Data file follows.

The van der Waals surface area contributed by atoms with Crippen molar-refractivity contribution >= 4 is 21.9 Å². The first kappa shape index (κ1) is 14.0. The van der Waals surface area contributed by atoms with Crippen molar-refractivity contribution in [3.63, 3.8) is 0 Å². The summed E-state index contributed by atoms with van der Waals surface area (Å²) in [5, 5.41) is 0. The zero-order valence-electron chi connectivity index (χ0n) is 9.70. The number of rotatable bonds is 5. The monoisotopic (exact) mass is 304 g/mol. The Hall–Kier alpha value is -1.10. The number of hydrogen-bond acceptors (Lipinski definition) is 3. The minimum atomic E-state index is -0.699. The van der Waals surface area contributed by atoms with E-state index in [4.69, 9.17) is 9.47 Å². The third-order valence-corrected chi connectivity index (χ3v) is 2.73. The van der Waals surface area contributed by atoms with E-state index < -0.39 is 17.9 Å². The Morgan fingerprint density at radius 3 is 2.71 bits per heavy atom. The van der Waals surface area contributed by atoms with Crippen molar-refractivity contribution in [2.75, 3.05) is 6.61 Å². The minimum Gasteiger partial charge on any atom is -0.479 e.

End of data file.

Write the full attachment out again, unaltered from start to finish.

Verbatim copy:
The van der Waals surface area contributed by atoms with Crippen molar-refractivity contribution >= 4 is 21.9 Å². The first kappa shape index (κ1) is 14.0. The van der Waals surface area contributed by atoms with Crippen molar-refractivity contribution in [3.63, 3.8) is 0 Å². The summed E-state index contributed by atoms with van der Waals surface area (Å²) in [5, 5.41) is 0. The zero-order valence-electron chi connectivity index (χ0n) is 9.70. The number of rotatable bonds is 5. The monoisotopic (exact) mass is 304 g/mol. The Hall–Kier alpha value is -1.10. The number of hydrogen-bond acceptors (Lipinski definition) is 3. The minimum atomic E-state index is -0.699. The van der Waals surface area contributed by atoms with E-state index in [4.69, 9.17) is 9.47 Å². The third-order valence-corrected chi connectivity index (χ3v) is 2.73. The van der Waals surface area contributed by atoms with E-state index < -0.39 is 17.9 Å². The Morgan fingerprint density at radius 3 is 2.71 bits per heavy atom. The van der Waals surface area contributed by atoms with Crippen molar-refractivity contribution in [2.75, 3.05) is 6.61 Å². The minimum Gasteiger partial charge on any atom is -0.479 e.